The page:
Digging into the past - Enthusiasts uncover old village high street
PUBLISHED: 11:47 28 August 2008 | UPDATED: 16:29 05 May 2010
THE hidden past of a village has gradually been uncovered by archaeology enthusiasts. Throughout August members of Norton Community Archaeology Group have been excavating a site in Church Field in Norton, near Letchworth GC. This follows its successful di
THE hidden past of a village has gradually been uncovered by archaeology enthusiasts.
Throughout August members of Norton Community Archaeology Group have been excavating a site in Church Field in Norton, near Letchworth GC.
This follows its successful dig in the field last year when the foundations of a barn from around 1700 were uncovered together with some medieval features and a Bronze Age pit.
This year's project focused on a different part of the field, beside an abandoned crossroads where the old village high street crosses Shefford Lane - the original road between Baldock and Stotfold.
The excavation is examining the hollow where the high street once ran and a series of surfaces ranging from large cobbles to flinty gravel, with running repairs made using chalk, has been found.
The road was abandoned in the early 18th century when the present Norton Road was laid out. This was probably because it had worn into a deep hollow that became unusable in wet weather.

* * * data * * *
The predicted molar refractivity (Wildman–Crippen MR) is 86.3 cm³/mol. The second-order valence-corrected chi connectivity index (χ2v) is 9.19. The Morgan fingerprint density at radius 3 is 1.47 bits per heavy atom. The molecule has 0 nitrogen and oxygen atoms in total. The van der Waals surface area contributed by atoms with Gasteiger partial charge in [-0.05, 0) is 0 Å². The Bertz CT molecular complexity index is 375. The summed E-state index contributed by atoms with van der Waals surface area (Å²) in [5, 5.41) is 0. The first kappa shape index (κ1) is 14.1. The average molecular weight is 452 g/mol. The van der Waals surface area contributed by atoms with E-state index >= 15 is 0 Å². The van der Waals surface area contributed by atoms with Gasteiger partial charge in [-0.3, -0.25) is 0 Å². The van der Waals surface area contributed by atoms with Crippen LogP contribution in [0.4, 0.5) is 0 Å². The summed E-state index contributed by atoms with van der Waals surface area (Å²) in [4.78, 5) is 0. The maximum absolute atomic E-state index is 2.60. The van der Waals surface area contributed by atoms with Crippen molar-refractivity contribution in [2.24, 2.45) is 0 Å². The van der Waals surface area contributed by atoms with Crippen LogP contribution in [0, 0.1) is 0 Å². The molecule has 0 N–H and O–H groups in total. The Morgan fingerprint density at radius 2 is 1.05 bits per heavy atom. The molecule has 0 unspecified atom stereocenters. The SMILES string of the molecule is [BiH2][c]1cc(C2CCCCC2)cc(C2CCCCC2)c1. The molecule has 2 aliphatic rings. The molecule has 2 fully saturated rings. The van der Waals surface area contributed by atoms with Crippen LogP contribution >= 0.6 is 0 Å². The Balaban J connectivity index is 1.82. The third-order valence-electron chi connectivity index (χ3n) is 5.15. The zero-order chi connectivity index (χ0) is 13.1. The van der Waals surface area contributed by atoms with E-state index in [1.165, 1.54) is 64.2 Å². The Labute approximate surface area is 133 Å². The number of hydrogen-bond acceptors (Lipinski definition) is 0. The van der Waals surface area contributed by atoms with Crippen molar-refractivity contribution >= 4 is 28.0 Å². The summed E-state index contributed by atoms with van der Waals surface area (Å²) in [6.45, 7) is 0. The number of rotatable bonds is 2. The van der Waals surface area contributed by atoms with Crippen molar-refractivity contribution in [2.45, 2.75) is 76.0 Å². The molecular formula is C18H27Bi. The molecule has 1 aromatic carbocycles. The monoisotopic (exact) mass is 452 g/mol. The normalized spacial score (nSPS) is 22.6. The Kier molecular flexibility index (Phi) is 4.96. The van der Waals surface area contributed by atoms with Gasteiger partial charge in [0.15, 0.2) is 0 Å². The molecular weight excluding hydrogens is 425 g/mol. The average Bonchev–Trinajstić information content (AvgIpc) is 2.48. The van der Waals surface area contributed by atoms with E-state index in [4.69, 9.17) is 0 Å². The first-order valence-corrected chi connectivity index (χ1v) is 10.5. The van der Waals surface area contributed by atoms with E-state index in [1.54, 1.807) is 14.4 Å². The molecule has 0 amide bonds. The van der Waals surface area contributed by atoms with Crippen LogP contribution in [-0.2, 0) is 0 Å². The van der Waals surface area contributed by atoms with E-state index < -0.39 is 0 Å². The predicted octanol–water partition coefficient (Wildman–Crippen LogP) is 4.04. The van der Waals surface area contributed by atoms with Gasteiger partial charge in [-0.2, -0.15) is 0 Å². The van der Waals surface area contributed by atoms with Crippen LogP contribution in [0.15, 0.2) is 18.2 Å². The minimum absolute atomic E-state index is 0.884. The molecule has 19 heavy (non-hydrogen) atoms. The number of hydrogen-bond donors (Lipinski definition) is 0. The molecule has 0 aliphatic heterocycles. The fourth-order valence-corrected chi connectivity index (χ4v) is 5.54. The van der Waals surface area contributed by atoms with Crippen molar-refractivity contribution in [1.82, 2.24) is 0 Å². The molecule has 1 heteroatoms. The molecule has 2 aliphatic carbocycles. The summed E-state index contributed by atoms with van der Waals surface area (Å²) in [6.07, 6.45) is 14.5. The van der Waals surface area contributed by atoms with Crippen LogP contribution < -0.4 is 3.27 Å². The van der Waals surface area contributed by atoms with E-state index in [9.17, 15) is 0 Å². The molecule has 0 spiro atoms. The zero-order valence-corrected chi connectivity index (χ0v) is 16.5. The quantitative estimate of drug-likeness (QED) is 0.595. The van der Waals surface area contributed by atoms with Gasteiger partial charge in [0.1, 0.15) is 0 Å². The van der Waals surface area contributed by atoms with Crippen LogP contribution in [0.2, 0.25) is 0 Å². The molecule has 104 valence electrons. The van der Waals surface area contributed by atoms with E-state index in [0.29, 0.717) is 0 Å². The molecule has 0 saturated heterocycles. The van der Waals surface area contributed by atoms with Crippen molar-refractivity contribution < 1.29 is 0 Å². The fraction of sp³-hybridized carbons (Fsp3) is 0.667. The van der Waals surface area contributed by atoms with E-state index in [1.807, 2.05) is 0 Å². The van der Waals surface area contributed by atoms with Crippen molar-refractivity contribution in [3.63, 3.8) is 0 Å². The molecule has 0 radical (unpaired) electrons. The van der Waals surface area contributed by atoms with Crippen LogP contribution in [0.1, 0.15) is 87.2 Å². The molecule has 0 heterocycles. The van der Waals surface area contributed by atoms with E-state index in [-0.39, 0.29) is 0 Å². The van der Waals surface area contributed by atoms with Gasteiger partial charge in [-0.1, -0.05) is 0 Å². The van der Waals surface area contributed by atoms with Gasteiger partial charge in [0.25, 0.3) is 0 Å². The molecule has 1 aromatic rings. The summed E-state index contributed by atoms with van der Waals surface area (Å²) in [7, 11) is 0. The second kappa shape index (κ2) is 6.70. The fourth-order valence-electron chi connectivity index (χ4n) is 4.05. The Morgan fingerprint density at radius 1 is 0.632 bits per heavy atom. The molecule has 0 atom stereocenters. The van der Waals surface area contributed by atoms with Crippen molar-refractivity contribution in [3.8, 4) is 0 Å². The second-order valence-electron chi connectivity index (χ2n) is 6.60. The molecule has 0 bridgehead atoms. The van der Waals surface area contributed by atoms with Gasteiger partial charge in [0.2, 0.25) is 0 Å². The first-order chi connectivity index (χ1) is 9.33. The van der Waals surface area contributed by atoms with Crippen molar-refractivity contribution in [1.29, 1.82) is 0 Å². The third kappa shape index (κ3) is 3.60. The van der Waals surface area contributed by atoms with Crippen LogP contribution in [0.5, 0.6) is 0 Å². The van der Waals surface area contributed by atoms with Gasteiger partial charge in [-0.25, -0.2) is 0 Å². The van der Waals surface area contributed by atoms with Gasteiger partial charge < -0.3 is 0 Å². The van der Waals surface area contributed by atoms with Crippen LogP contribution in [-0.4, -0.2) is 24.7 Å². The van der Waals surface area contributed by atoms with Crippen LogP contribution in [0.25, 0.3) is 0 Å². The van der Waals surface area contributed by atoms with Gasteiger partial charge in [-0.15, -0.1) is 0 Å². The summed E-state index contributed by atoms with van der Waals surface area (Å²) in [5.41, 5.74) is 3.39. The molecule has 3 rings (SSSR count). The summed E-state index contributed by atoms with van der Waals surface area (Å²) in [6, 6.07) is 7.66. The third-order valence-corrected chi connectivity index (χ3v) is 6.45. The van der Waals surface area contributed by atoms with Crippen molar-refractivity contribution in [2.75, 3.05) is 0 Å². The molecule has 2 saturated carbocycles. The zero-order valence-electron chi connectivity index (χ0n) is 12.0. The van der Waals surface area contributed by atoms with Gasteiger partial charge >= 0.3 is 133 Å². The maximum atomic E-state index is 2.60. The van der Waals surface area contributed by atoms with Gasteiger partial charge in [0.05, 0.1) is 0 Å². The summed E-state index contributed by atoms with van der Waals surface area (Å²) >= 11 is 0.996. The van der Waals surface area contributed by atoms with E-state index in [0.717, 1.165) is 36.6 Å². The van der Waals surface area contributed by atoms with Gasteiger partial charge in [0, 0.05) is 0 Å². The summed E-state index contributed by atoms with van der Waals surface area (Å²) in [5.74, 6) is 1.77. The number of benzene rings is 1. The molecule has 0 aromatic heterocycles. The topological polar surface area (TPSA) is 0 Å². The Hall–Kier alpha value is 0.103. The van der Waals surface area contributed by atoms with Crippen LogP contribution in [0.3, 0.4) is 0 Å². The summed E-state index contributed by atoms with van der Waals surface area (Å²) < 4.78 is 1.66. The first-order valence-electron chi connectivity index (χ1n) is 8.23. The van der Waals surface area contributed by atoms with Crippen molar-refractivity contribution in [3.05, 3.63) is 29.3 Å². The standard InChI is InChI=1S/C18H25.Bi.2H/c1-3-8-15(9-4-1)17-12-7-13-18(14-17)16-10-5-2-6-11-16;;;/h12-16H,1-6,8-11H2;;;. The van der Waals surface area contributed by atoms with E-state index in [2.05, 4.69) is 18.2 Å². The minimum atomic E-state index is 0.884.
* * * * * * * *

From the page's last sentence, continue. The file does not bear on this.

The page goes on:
In one arm of the crossroads, the team has been uncovering what seems to be the floor of the last house to have stood there. The remains of its clay floor contain finds dating from the second half of the 18th century, suggesting it was demolished before 1800.
Underneath it, the team was hoping to uncover the floors of still earlier buildings. Already, finds dating from the 10th to 15th centuries suggest the site was used during the Middle Ages.
The project, which finishes on Sunday, is being conducted entirely by local amateurs under the direction of North Hertfordshire District Council's archaeology officer Keith Fitzpatrick-Matthews and supervised by Mick James, a local archaeologist.
For more details, visit the group's website at http://www.nortoncommarch.com and for daily updates read the group's blog at http://nortoncommarch.wordpress.com